Following the ‘Great Discovery’ of 1762 for a short while Parys Mountain (the Parys
and Mona Mines) were amongst the largest producers of copper in Europe.
The Great Opencast
(Parys Mine) today
Carreg y ddol windmill for scale
Photo copyright D.Jenkins
The earliest reference to finds of hammer stones, ancient workings and the remains
of brushwood fires at the top of the mountain (within an area since lost to collapse
inside of the Great Opencast) is to be found within the ‘Journal of a Tour in Wales
1796’ by Christopher Sykes of Sledmere, Yorks.
In 1937 Oliver Davies investigated old workings within the area of the windmill and
identified ancient tips with hammer stones and charcoal just to the north of here
close to the site of the Oxen Quarry (Chwarel yr Eigion). Davies’ trench was re-discovered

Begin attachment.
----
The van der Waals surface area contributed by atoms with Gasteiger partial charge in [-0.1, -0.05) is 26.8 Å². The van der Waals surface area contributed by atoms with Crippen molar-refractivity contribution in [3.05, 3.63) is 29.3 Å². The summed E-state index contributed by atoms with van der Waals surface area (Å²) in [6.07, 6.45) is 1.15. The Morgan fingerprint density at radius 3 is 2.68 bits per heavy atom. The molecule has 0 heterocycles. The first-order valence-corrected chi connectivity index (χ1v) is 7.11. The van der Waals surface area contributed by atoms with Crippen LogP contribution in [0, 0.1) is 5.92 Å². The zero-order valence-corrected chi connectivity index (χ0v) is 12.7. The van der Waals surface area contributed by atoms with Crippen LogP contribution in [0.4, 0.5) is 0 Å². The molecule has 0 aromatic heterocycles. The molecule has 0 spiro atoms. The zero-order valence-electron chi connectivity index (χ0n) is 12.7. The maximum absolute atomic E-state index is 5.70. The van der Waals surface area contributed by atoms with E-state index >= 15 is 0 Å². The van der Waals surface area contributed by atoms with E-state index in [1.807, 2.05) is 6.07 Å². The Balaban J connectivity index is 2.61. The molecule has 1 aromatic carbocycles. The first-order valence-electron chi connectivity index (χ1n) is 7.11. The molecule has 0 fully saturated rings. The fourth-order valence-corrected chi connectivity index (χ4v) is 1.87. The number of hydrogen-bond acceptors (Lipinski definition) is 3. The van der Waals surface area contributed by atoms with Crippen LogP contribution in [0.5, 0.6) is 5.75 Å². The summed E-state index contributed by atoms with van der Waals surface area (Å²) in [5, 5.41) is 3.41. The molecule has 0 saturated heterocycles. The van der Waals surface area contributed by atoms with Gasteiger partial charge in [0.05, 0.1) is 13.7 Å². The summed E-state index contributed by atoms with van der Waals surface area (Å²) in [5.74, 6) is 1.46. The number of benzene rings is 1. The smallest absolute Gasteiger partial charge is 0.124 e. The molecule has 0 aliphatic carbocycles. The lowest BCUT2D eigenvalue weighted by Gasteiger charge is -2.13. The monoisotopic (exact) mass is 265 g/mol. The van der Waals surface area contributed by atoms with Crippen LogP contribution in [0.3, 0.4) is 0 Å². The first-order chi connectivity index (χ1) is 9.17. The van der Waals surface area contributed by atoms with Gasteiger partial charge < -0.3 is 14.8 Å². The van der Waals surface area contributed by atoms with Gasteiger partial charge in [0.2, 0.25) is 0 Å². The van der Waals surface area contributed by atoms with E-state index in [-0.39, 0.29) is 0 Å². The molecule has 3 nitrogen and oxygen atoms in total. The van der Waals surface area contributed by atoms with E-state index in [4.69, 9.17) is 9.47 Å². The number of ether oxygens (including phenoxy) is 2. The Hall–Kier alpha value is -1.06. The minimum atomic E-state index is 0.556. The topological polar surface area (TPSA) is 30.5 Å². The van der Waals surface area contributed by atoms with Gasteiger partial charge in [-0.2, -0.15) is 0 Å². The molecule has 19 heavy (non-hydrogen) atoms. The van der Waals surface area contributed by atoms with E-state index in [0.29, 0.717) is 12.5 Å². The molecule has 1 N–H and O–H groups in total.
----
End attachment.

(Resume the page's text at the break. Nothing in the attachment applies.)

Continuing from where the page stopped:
by the EMRG during the summer of 1988, and the subsequent excavation of a 10 m diameter
sub-circular spoil mound provided a selection of stone tools plus three radiocarbon
dates of between 2050 and 1690 yrs cal BC from the associated charcoal layers.
Access was made available to cavers to examine the 19th century underground workings
via. the Parys Footway Shaft in 1995. Following this two more areas of Early Bronze
Age mining became accessible within stope workings leading off from the 16 and 20
fathom levels. Four underground sections have now been recorded by David Jenkins
and a further ten Early Bronze Age radiocarbon dates plus some important environmental
evidence have been obtained from a number of these sites (Jenkins 2003).
It would seem therefore that the prehistoric miners sunk inclined drifts or opencuts
to a depth of up to 100 feet from surface in order to extract the copper ore.
Survey work has been carried out by Dr. David Jenkins, underground on the North Discovery
Lode, identifying the sites of prehistoric mining.